4 Scottish Trailblazers Who Changed the World
At a time when women had little to do with the study of science or mathematics, Mary Somerville took to both and did her best to teach others as well. She was the first female honorary member of the Royal Astronomical Society (along with Caroline Herschel), and in 1834 she became the first person in the world to be described in print as a ‘scientist’. Mary had to fight hard to persist in her chosen career – her first husband thought such topics unsuited to women. Fortunately, her second husband was more enlightened and encouraged her to conduct experiments, write and publish textbooks which explained science, in meaningful terms, to the general public.
Mary Somerville’s books were described as “masterly” (ie. something a man could have written, and written well). I will tell you about her struggles and motivations. You will learn about her main works, the influence of her father and husband, her lifestyle, and circumstances. The talk is illustrated with photographs, paintings, and diagrams from her books – you’ll have plenty to look at while you listen.
Mary Somerville was barred by statue from being made a Fellow of the Royal Society, but a bust of her was placed in the entrance hall. A ship was named for her, a college at the University of Oxford, poems were dedicated to her, and today her face is on a Scottish banknote. Discover more about this determined and courageous woman, who entered a sphere regarded as ‘unfeminine’ and left us all a lasting legacy.
“The life of a woman entirely devoted to her family duties and to scientific pursuits affords little scope for a biography. There are in it neither stirring events nor brilliant deeds to record…”
― Martha Somerville, Personal recollections, from early life to old age of Mary Somerville Chapter 1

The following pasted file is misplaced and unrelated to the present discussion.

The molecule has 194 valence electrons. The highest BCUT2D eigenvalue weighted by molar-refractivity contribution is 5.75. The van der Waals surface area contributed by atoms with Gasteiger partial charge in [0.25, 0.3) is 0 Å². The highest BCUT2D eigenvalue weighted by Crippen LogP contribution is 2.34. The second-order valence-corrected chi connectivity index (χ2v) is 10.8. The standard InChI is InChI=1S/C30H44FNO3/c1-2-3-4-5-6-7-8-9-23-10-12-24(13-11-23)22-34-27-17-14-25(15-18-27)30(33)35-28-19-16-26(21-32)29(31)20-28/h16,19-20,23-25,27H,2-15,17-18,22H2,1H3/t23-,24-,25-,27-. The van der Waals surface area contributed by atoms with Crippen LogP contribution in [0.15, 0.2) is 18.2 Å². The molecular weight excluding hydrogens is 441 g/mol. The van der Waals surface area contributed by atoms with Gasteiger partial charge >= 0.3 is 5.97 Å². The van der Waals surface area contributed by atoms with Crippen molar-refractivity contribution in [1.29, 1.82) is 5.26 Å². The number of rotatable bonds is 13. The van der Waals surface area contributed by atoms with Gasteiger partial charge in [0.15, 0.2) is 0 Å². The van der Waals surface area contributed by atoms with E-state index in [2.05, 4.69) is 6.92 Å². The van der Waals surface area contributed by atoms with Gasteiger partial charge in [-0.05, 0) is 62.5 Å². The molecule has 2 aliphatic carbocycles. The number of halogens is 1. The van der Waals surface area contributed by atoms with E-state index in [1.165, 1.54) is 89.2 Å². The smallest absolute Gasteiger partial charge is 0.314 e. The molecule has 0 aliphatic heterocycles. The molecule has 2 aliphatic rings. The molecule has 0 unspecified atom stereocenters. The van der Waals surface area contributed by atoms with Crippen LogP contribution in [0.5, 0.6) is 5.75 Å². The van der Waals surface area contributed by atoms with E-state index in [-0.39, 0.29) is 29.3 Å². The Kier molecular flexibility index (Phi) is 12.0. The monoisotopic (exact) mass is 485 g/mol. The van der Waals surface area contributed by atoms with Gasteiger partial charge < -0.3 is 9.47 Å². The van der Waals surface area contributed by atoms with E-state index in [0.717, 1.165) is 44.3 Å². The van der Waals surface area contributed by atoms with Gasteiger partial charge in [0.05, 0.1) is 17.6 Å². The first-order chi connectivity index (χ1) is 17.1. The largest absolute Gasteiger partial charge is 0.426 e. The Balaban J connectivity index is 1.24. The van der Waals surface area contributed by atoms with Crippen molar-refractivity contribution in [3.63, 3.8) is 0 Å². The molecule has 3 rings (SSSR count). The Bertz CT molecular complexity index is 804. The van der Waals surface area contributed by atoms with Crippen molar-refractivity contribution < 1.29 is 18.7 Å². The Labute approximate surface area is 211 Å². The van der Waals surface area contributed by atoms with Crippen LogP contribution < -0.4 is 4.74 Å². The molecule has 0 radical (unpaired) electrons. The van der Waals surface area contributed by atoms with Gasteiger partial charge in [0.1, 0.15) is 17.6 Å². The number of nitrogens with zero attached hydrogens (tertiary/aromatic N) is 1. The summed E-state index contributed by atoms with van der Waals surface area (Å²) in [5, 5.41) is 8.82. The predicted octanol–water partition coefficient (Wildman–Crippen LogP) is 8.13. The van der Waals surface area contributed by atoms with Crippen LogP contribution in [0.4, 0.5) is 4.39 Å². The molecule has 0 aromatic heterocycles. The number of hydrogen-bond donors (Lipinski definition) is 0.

This Zoom video is a real treat! Taken from a live-streamed presentation, it has been carefully recorded and completely edited to deliver the experience of being part of an audience and having the best seat in the house. It is about 50 minutes full of intriguing information about this Scottish Trailblazer and includes audience participation. Buy it now and receive a link to view your video immediately.
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Thanks for your lecture series on the 4 English trailblazers, I have now caught up with all four of them. Even though I had a fair bit of prior knowledge of all except Florence Nightingale, I enjoyed your lectures very much, there were so many lovely pictures and unexpected sidelights that I was very well entertained. You really brought out how these four brilliant misfits made a difference to English culture!
I would have loved to have taken part in the actual lectures, but 5 pm on a weekday does not work for me, unfortunately, so I was pleased to be able to catch the lectures later. I look forward to further lectures in the future.
I just wanted to thank you for your March Trailblazers series.
Such interesting and diverse lives and the discovery of all those quirky facts gave a full picture of the personalities behind the famous personas.
As the ladies say, “It’s not easy”. What an understatement!
Great series Susannah – I loved the variety of trailblazers, the wonderful slides and I learned so much.
Just a quickie to say how successful (I’m sure), but how interesting and entertaining your four talks on Scottish writers have been. I’ve thoroughly enjoyed every Monday afternoon.
Yesterday’s was particularly interesting on Charles Rennie Mackintosh. I have admired his furniture for ages and came to realise how similar his drawings were to Klimpf (as you mentioned) who I have come to know about since a visit to Budapest a few years ago. Isn’t it a shame that these geniuses are not appreciated more in their lifetimes? They have brave fresh ways of looking at the mundane and are not afraid of being less popular, and poorer for it.
I wanted to say thank you yet again for another wonderful lecture series – loved the Scottish trailblazers! Being married to a Scot and having lived over there for 5.5 years, I grew to know about all these trailblazers except for Mary Somerville.
We are great fans of CR Mackintosh – even my husband watched your lecture last night!!
I look forward to more trailblazers as you develop them.